Tough Guys Shouldn’t Dance.

In a scene from Padmaavat, Alauddin Khilji makes an emotional plea to his demoralized soldiers to carry on. He makes a case for the nation, and encourages them to rise as patriots and uphold the flag, in spirit. In a silent tableau, his aide Malik Kafur brings forth the flag of the army, which Alauddin drops to the ground with dramatic elan. His soldiers rush to hold the flag up, falling over themselves. Alauddin turns to his doubting commander in chief with a triumphantly raised eyebrow. Like any marauding conqueror knows, the sentiments of the populace are meant to be used, not understood or even deemed important enough to matter.

Marauding conquerors and rulers of kingdoms operate from a different set of rules. That much is evident, from the outset. The former seeks to increase boundaries at any cost, subjugating any signs of rebellion, independent thought, making an example of anyone who gets in the way. The latter is meant to bring stability, improve the lives of subjects and create a base for civilized life and behaviour.

So, what’s common between these two categories? They will face off in battle at some point and the marauder will fight to win, while the ruling king fights to protect his way of life, his subjects and family. What tips the scales in favour of either one is the strategy employed. You don’t play fair with someone who is going to play dirty. You take the chance when there is an opportunity and end the menace. Something which Padmavati suggests to her lord and master, and he, smug in his position as righteous ruler refuses to do since that would be an admission of weakness. However, he was weak and so were many of the ruling kingdoms of Rajasthan and Gujarat. Weak due to lack of unity, lack of unanimity and loyalty, they held on to personal pride and lost the bigger battles. Many clans were simply burnt out due to Alauddin’s relentless campaign. They chose to die in battle and burn in pyres rather than unite and fight.

But, it’s ironic that years later there is a united view that the burning of Padmavati on a pyre was an act of glory and Alauddin’s true defeat. For a country that’s plagued with the disposition of being literal, the act of Sati is ostensibly a woman dying for her honour, in the event of her lord and master’s death. Though the actual legend was more about a petulant daughter who consigned herself to flames when she could not bear that her father called her husband a wandering mendicant and refused to accord him the divine stature he could lay claim to. Another version has it, she offered herself up as an offering to the holy fire since her husband wasn’t on the list of the gods being worshipped and she wasn’t about to let that kind of blasphemy be committed. Through it all, the divine husband stayed alive.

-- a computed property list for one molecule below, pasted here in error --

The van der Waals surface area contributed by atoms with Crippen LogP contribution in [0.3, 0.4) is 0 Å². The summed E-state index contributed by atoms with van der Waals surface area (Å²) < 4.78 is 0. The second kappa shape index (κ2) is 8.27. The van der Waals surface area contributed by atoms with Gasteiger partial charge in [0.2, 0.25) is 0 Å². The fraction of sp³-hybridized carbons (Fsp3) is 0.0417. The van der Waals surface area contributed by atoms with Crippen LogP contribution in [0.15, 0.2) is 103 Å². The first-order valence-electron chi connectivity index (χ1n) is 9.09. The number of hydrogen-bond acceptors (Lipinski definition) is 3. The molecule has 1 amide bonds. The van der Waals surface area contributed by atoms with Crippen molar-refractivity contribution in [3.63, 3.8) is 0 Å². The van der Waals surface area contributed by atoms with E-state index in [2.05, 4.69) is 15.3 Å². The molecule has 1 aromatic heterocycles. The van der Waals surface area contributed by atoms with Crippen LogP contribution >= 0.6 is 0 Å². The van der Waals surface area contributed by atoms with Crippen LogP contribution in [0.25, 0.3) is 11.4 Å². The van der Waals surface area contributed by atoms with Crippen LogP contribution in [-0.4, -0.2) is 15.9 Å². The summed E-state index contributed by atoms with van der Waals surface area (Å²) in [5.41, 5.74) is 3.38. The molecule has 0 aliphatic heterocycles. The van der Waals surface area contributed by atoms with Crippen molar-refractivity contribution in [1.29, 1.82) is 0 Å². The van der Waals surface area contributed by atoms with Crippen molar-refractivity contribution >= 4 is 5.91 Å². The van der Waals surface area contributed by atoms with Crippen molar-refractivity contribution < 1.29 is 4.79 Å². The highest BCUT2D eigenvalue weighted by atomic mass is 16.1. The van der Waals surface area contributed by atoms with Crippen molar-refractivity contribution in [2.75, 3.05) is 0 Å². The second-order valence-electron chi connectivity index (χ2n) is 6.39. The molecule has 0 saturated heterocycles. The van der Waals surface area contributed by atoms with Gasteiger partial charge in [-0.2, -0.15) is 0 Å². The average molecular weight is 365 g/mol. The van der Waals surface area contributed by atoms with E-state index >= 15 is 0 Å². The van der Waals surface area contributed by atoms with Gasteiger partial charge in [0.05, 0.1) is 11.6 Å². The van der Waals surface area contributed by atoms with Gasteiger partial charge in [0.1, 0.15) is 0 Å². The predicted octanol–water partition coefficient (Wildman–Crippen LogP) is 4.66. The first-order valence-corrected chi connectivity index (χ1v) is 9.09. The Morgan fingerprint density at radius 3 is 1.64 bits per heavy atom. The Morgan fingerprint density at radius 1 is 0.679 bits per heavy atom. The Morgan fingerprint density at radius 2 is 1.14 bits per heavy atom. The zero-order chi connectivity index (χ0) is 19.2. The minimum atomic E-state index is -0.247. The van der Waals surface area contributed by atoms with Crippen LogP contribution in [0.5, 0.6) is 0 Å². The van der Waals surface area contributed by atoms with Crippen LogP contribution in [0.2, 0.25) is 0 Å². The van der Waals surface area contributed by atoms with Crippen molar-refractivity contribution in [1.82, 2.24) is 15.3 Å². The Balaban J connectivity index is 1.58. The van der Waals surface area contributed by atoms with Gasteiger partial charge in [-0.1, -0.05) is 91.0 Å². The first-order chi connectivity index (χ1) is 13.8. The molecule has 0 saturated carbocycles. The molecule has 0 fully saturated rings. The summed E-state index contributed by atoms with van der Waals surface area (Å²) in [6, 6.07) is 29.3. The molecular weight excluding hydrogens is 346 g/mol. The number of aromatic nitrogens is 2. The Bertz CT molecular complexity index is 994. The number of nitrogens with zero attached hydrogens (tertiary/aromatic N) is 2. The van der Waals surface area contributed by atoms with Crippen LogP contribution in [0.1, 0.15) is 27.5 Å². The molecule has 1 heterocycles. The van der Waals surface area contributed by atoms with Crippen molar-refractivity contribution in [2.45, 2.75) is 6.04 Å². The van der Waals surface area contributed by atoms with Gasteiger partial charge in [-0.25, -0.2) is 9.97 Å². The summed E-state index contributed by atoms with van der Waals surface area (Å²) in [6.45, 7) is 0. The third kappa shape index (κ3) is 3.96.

In many ways, the act of Sati in the film is more cruel than the actual act, since it’s brought back a social evil to the fore and made people acknowledge it as a fact. Perhaps, given all the other liberties that were taken in the film, cinematic, artistic and historic, the one liberty which was called for, would be not showing the Sati sequence and certainly not as martyrdom.

Note to reader : The title of this post is credited to my neighbor, Mr. A. A staunch Marathi gentleman, who refused to watch Bajirao Mastani since the great leader Bajirao was depicted dancing in a sequence. His words, translated from his mother tongue were Tough Guys Shouldn’t Dance, emphasis on Shouldn’t. Not can’t, not won’t. Shouldn’t.

I hope his ire is assuaged now, since Allaudin Khilji is depicted in an energetic item number in this version of Padmaavat.